Optical Profilometer (Fogale Microsurf 3D)

Optical profilometer

Optical profilometers are microscopes that are used to measure height variations, step height and surface roughness on a sample. This is done by measuring the difference in the path between two beams of light that have been split. 

TECHNOLOGY

  • Full field White light interferometry
  • Vertical measurement range 0.1 nm to 500 μm standard
  • Vertical resolution < 1Å
  • RMS repeatability 0.3 nm RMS
  • Lateral spatial sampling 0.17 μm to 3.2 μm (in standard)
  • Field of view 130 μm x100 μm, 2.5 mm x 1.9 mm
  • Reflectivity 1% to 100%

APPLICATIONS

  • Bumps process control
  • Surface topography

BENEFITS AND KEY FEATURES

  • Sub-nanometer resolution
  • Fast results
  • System stability
  • Powerful analysis software

How it works?

A microscope that visualizes and measures differences in the phase of light transmitted through or reflected from specimens. The entering light is split into two beams that pass through the specimen and that are recombined in the image plane, allowing visualization of object details that are invisible with a single beam. The diffracted and non diffracted waves are not spatially separated, but light (the object beam) that passes through or is reflected from the object interferes with light (the reference beam) that passes through or is reflected from a different region of the specimen plane or is reflected from a comparison (reference) surface. For interference to be visible, the light beams must be coherent; in other words, the beams must maintain a constant relationship of wavelength, phase, and polarization over a relatively long period. The easiest way to achieve coherence is by using a device such as a semi reflecting mirror, which splits a light beam into two beams.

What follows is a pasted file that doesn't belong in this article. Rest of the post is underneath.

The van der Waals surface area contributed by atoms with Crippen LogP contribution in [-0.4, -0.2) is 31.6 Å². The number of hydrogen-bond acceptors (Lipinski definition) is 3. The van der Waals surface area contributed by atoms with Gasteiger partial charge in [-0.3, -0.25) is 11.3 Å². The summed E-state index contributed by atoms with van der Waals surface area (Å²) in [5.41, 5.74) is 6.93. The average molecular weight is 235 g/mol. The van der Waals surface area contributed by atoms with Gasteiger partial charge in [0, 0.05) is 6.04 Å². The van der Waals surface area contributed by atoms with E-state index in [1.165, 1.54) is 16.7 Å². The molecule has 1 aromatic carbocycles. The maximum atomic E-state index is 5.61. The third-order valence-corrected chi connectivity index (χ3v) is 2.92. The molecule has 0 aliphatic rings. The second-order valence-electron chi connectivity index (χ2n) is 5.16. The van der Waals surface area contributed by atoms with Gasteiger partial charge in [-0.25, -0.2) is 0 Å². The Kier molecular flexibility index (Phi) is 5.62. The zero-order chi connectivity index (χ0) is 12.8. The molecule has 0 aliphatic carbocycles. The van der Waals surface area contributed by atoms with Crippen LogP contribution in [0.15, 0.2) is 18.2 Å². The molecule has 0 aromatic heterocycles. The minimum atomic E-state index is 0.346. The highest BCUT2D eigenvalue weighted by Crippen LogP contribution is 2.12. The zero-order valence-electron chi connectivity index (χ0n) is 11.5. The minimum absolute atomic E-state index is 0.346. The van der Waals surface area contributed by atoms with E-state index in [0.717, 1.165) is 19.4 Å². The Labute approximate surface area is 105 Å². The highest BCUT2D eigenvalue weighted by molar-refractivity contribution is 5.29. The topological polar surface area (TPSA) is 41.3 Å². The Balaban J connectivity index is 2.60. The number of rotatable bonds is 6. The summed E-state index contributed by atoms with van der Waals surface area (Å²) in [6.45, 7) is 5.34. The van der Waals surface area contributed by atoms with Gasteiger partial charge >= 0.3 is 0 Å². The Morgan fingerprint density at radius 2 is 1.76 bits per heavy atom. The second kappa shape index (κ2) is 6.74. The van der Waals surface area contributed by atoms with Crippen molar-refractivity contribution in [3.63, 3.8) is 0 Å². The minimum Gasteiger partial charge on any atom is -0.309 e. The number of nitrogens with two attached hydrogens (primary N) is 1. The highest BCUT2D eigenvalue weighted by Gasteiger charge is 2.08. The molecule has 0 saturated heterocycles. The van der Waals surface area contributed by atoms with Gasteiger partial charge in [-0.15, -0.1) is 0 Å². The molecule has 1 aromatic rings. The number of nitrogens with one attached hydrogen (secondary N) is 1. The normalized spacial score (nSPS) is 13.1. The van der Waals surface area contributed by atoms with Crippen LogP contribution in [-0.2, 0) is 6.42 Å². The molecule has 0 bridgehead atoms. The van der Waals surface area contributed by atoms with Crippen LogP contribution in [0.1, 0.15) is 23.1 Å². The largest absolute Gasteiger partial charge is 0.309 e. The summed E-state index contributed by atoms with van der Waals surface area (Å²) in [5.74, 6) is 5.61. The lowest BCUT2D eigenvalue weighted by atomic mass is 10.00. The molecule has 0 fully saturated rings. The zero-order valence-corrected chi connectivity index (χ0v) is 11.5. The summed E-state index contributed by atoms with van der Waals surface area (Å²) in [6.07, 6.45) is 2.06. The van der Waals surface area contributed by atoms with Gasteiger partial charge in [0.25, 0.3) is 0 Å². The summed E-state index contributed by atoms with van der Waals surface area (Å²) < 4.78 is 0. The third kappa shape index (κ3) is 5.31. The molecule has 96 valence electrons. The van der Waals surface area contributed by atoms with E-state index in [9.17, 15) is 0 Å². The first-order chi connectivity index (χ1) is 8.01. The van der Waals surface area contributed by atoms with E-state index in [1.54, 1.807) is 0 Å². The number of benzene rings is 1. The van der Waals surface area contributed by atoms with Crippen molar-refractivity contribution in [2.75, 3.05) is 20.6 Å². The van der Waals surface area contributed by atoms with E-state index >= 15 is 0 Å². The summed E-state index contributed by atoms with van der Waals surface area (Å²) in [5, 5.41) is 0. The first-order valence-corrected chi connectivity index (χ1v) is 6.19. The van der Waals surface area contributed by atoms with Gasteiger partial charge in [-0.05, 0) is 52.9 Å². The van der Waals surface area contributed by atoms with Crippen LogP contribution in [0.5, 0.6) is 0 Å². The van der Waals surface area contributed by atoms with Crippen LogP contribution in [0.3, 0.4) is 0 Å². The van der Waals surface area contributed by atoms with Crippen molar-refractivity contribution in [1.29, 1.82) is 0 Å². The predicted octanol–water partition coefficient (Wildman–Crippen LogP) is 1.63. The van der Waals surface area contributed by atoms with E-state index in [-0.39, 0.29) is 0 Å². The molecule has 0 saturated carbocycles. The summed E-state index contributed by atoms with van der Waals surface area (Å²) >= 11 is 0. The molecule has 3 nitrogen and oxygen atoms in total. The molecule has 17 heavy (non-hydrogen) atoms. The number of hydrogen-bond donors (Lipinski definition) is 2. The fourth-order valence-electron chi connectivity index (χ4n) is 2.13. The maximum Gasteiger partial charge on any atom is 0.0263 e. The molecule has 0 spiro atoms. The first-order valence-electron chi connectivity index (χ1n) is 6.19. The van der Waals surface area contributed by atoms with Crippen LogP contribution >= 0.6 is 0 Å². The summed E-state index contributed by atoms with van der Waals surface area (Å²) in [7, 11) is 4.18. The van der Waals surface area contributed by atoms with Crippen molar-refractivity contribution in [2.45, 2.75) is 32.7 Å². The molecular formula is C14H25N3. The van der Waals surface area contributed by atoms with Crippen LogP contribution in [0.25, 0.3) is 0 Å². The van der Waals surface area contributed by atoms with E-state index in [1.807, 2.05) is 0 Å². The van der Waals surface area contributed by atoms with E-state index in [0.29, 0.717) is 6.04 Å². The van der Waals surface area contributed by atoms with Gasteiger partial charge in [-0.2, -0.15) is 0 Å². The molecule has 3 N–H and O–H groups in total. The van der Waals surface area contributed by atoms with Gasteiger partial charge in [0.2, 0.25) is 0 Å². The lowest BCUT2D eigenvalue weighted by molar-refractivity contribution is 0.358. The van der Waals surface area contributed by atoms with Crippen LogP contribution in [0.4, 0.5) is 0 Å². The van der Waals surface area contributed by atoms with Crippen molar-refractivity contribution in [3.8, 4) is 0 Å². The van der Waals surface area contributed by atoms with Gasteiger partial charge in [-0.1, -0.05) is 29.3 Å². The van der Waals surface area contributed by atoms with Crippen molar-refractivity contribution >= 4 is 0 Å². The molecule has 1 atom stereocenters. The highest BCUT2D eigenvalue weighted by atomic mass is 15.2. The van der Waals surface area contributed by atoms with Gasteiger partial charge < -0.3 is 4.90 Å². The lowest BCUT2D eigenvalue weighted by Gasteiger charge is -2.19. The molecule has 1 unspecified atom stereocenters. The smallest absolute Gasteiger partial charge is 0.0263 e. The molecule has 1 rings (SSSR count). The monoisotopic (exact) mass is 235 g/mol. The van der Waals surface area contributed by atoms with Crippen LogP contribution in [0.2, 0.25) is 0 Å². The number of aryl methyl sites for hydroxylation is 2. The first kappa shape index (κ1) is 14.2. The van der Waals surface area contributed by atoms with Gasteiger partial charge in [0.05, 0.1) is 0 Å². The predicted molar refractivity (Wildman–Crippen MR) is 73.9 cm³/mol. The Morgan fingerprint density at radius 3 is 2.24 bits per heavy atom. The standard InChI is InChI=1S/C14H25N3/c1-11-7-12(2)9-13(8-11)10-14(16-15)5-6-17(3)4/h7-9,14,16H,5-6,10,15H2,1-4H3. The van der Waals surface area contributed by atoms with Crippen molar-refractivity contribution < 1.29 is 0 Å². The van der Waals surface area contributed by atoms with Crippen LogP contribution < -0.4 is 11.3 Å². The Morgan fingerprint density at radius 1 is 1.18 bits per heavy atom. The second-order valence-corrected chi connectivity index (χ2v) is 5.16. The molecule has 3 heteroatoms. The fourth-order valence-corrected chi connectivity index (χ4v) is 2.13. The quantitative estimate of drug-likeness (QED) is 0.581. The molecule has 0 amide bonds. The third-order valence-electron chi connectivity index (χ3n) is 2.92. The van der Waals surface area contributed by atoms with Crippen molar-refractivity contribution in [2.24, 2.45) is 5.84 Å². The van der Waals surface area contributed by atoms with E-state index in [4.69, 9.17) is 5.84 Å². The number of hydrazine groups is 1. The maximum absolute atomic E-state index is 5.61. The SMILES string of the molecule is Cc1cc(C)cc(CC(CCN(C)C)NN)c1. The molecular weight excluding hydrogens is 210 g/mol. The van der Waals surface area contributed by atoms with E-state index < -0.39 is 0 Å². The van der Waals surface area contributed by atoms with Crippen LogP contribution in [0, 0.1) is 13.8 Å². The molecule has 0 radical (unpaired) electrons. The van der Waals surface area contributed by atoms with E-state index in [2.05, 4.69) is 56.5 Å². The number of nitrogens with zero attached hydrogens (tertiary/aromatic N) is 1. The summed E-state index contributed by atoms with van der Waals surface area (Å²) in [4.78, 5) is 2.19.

Random changes in the properties of successive photons from a given point in the source induced by moving the sample table with nanometer precision then affect both beams simultaneously. Differences in optical path introduced by various parts of the object can be seen as variations in intensity or color. The resulting interference patterns as a function of table movement are recalculated into a topographic pattern of the structured substrate under investigation. That way height information with sub-Ångstrom precision becomes available.